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The next cluster of caches was in and around Orcutt Ranch.  Orcutt Ranch was the home of one of my earliest finds–#9–Caja D’oro (Gold Box) @ Orcutt Ranch–made in 2002.  Today it was Purple Feet?‘s turn to be found.  It was trying to be found–at least for me.  I spent too much time looking in the wrong spot.  It took a phone call to move this cache into the Found column.

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The Many Faces of Geocaching and Orangewood Heights are just outside the ranch and were both interesting finds.  After the visit to Orcutt, it was time for the final stop of the day–Corriganville.

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Corriganville is the home of quite a few geocaches.  I had two in the area that I still needed to find–Hikin’ Wild Blue and Blue Turkey Habitat.  I hiked through Corriganville to the Rotary pavilion, then up the hill toward the wildlife corridor that passes under the 118.  I walked by Blue Turkey Habitat by mistake, but decided to just get it on the way out after I found Hikin’ Wild Blue.  The better sequence would be Blue Turkey first, then Hikin’ Wild Blue, then return via the trail on the south side of the canyon.

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Hikin’ Wild Blue is my least favorite type of hiking cache.  It’s a bison tube located inexplicably off the trail in a location that requires bushwhacking on a fragile hillside.  We geocachers need to sometimes be a little more thoughtful about our impact on the environment when placing geocaches.

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The final cache of the day was Blue Turkey Habitat.  This cache was placed in honor of blueturkey‘s annual CITO event which cleans the area around the wildlife corridor.   Unfortunately, I haven’t been able to attend this work party because each year I’m involved the same day with a Boy Scouting event.

 

It was a great day of geocaching.  About 6.5 miles of hiking, with about 1600 feet of elevation gain.  13 finds, no DNFs.  And I lived to tell about Cornholio.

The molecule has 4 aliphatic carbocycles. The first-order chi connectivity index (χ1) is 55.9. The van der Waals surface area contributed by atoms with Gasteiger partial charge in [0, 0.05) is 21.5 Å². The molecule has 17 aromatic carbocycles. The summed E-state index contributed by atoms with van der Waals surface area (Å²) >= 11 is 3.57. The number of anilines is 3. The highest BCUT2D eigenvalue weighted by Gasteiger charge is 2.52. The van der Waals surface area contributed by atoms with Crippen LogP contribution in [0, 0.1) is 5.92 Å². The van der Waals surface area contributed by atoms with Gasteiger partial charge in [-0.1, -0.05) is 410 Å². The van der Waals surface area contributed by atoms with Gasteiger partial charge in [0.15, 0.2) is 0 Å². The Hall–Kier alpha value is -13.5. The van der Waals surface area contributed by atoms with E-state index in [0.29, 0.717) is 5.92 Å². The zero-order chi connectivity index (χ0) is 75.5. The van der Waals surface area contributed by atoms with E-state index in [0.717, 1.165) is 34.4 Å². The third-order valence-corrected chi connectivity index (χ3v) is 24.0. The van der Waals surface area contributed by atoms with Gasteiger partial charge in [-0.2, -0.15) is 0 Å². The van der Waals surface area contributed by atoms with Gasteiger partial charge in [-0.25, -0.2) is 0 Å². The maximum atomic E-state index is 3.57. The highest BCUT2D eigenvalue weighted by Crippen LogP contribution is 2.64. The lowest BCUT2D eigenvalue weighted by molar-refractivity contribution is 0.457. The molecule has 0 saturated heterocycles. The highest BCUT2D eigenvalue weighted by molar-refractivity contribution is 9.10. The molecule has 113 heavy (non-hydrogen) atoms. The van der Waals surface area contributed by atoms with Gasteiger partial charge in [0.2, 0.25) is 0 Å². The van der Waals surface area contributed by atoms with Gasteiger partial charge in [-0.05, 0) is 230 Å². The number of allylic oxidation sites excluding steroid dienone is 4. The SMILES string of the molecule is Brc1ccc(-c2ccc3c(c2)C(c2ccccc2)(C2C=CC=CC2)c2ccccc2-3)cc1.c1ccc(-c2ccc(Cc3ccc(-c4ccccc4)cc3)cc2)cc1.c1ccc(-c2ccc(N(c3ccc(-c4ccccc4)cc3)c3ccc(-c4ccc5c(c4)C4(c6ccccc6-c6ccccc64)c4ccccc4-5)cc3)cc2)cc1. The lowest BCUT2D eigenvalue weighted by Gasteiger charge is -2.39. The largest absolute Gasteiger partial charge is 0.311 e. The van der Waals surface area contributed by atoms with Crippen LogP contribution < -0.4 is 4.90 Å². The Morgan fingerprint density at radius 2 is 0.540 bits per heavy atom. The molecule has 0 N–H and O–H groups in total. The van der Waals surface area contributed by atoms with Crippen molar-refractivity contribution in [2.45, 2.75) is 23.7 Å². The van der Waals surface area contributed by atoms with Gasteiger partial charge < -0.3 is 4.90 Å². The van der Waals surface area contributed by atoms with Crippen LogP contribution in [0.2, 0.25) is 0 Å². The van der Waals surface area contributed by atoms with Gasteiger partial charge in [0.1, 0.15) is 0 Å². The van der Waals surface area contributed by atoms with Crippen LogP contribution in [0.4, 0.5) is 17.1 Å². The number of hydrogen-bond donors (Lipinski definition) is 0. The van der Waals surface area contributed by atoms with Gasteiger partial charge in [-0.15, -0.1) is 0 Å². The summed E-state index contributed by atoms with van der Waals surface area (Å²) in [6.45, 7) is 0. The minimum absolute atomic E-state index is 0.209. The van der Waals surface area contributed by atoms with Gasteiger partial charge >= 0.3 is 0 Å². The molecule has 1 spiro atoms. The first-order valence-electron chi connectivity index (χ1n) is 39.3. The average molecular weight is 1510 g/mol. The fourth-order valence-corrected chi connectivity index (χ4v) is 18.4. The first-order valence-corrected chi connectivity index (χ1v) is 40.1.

A Long Way to the Shovel

January 14, 2012

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Today’s hike was to Long Way To The “Shovel” .  The last time I hiked this trail was March 13, 2004.  It seemed a lot harder then than it felt today.  That’s probably one reason why I have been putting this find off.  Long Way To The “Shovel”  was a 5.5 mile round trip hike from the trailhead on Evening Sky.  There was also a 1250-foot elevation gain.  So it’s not really that long to the cache, but it is pretty steep in places

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I got started this morning about 10:00 AM.  The trailhead looked like the 405 at rush hour.  Even with all the cars at the trailhead, I only saw a few people along the Las Llajas road–mostly bikers.

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When I did this hike in 2004, it was shortly after a fire.  The only vegetation on the hill was charred black.  Nothing was green, only charcoal.  Even the oak trees at the cut off were burned to the trunks.  I was amazed how quickly the trees and shrubs regenerate after a fire.

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Today, 7 years after the fire, you wouldn’t even know that I fire had been through this area.  I’m assuming that without the fire, the hills would have denser vegetation, but what is there is very healthy.

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I didn’t go all the way to the shovel today.  I needed Long Way To The “Shovel”, so that’s what I got.  However, the shovel is only a few minutes farther up the trail.   Now that I know that the trail isn’t as tough as I remember, I wouldn’t have a problem returning up this trail for a nice adventure.

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The views from up the hill are very nice.  I apologize for the quality of the photos.  My hiking camera is down and a replacement is one its way.

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If you want to do some geocache hiking, Las Llajas Canyon is a great place to do it.  There is a strings of caches from the trailhead all the way to Rocky Peak Road and beyond.  I’ve placed many of them myself.  I recommend that the caches off the main trail (Trogdor’s Shovel AKA: P&H Model 206 and Long Way To The “Shovel” ) be done on a separate hike.

Here is the track—5.5 miles round trip; 1250 feet elevation gain.

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Devil Canyon

January 9, 2012